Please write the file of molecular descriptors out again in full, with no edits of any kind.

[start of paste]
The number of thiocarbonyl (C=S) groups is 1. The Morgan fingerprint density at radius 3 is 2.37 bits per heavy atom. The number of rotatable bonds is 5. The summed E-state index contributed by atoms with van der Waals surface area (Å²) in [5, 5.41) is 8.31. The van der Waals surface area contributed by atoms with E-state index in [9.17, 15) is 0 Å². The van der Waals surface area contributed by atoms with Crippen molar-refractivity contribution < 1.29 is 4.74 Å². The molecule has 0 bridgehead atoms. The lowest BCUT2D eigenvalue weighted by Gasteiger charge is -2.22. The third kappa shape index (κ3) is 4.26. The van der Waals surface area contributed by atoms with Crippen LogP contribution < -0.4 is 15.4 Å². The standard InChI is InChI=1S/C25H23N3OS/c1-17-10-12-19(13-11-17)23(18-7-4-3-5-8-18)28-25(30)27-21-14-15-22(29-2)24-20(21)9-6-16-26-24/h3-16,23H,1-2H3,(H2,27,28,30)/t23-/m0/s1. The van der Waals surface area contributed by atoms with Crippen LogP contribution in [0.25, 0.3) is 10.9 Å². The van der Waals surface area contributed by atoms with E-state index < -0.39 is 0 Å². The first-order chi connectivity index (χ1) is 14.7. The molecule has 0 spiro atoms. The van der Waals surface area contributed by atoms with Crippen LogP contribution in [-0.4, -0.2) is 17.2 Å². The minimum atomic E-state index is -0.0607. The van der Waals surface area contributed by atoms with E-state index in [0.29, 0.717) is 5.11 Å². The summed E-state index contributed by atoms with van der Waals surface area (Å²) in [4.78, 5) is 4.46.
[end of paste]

The number of thiocarbonyl (C=S) groups is 1. The Morgan fingerprint density at radius 3 is 2.37 bits per heavy atom. The number of rotatable bonds is 5. The summed E-state index contributed by atoms with van der Waals surface area (Å²) in [5, 5.41) is 8.31. The van der Waals surface area contributed by atoms with E-state index in [9.17, 15) is 0 Å². The van der Waals surface area contributed by atoms with Crippen molar-refractivity contribution < 1.29 is 4.74 Å². The molecule has 0 bridgehead atoms. The lowest BCUT2D eigenvalue weighted by Gasteiger charge is -2.22. The third kappa shape index (κ3) is 4.26. The van der Waals surface area contributed by atoms with Crippen LogP contribution < -0.4 is 15.4 Å². The standard InChI is InChI=1S/C25H23N3OS/c1-17-10-12-19(13-11-17)23(18-7-4-3-5-8-18)28-25(30)27-21-14-15-22(29-2)24-20(21)9-6-16-26-24/h3-16,23H,1-2H3,(H2,27,28,30)/t23-/m0/s1. The van der Waals surface area contributed by atoms with Crippen LogP contribution in [0.25, 0.3) is 10.9 Å². The van der Waals surface area contributed by atoms with E-state index < -0.39 is 0 Å². The first-order chi connectivity index (χ1) is 14.7. The molecule has 0 spiro atoms. The van der Waals surface area contributed by atoms with Crippen LogP contribution in [-0.4, -0.2) is 17.2 Å². The minimum atomic E-state index is -0.0607. The van der Waals surface area contributed by atoms with E-state index in [0.29, 0.717) is 5.11 Å². The summed E-state index contributed by atoms with van der Waals surface area (Å²) in [4.78, 5) is 4.46.